Day three in the metal ball with legs; November 3, 1957. I couldn’t turn around in my metal shell, my harness was a taskmaster. The chamber door was clamped down a few minutes ago, leaving me with the blinking lights and a few rations of food. The Moscow streets I’d so gaily escaped from beckoned to me. I began making plans to leave. Then my shell started trembling.
The tremors grew massive, Digging my nails into steel, I dreaded my shell falling apart. I could hear many voices, agitated, excited. Gradually, they grew distant, until all was still but the constant roar from the outside. A force pulled me to the ground, unseen but strong. I stayed down, tongue hanging limp, trying to soothe the bloody muscle pounding against my frame. Silently, I pleaded to the blinking lights, asking to be taken back to my old kennels. They soon stopped blinking.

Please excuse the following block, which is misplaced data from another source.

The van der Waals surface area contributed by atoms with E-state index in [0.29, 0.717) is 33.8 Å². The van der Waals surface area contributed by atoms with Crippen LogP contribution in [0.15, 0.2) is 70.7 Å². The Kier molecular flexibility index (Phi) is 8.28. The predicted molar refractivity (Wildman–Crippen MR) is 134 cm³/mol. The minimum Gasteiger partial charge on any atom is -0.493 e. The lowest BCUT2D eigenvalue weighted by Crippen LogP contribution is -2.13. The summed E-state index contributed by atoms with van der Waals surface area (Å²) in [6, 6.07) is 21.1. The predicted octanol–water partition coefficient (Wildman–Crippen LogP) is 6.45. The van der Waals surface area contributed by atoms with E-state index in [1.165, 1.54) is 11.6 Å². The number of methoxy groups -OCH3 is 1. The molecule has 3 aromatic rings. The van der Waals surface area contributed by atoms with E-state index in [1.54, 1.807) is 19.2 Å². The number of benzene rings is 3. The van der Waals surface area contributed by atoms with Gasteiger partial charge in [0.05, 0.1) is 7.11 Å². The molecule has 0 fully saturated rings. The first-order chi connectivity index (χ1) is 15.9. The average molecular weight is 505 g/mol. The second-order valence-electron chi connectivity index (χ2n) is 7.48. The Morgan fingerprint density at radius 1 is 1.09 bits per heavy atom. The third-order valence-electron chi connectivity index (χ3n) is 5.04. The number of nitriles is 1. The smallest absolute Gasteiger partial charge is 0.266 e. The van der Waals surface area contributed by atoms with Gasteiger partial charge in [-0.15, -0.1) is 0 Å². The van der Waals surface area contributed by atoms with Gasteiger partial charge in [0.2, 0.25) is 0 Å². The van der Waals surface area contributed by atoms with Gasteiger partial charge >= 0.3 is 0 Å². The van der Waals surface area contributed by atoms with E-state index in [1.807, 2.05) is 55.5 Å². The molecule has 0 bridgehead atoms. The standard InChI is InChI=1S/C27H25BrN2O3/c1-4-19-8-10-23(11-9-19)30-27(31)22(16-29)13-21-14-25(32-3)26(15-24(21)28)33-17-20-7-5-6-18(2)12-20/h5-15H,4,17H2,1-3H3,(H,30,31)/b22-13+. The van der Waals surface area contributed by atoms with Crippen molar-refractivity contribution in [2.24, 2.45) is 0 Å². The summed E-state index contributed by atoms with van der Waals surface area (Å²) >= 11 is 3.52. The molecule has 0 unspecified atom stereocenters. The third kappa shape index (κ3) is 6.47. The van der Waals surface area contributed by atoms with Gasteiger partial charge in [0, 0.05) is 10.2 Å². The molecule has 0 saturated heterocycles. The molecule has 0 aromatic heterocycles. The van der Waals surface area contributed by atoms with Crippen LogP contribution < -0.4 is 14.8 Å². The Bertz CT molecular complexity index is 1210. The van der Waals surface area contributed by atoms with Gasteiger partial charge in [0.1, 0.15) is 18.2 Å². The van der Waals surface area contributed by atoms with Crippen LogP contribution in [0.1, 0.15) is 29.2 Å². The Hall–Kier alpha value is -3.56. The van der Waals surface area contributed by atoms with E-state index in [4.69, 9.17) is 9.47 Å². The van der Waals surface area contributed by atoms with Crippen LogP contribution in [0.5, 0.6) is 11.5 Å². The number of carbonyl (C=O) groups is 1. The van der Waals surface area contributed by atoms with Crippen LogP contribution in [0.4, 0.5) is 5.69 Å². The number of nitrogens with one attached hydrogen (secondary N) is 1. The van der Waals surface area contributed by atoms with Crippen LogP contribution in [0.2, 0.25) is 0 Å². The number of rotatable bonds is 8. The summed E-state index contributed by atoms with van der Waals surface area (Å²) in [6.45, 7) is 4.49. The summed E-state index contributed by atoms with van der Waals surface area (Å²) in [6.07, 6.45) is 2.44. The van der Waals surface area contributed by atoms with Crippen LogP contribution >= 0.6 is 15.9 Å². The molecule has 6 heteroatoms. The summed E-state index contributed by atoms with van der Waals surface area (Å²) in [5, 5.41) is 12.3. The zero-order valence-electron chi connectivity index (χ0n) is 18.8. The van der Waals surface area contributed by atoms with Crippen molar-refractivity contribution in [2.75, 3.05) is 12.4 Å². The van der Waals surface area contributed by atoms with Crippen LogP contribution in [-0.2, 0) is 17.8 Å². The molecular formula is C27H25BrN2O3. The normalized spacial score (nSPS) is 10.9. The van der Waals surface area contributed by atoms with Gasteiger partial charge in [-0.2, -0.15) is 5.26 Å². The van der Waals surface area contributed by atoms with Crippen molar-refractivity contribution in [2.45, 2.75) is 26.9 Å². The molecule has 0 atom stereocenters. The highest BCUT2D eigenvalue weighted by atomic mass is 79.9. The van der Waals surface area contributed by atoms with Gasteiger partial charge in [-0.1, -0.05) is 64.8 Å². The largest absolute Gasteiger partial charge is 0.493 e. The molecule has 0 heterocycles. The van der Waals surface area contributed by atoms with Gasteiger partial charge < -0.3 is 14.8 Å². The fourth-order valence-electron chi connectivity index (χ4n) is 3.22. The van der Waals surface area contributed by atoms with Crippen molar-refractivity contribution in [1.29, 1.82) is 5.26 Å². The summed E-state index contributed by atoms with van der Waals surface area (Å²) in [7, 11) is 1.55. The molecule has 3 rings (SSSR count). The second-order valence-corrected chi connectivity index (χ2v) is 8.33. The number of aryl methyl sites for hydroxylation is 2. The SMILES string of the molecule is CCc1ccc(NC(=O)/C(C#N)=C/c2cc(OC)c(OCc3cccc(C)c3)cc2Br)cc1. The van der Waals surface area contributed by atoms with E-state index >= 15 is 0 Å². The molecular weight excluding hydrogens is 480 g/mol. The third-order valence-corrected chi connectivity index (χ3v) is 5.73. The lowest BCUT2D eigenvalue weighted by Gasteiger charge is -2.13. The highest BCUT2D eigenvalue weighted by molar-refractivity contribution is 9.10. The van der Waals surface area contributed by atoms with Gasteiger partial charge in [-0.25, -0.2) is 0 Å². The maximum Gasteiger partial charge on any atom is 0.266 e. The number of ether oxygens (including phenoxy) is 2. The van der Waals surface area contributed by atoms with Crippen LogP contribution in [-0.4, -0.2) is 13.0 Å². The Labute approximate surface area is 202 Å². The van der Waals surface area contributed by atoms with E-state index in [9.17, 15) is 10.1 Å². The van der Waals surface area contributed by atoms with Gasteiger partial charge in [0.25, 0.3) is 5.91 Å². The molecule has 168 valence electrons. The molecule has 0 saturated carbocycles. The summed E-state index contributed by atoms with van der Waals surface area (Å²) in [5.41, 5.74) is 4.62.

The air was thick. My tongue lolled constantly, reaching for nothing. It was hot. I spread myself out, trying to cool down. Another hour. Hotter now. My limbs seemed like another’s, lying somewhere in my shell. I heard yelps. Mother. Or was it me? Hotter now. Another hour.
After 2,570 orbits, during re-entry on April 14, 1958, Sputnik 2 disintegrated, along with what remained of Kudryavka, known to many as Laika, the space dog. She breathed her last on November 3, 1957.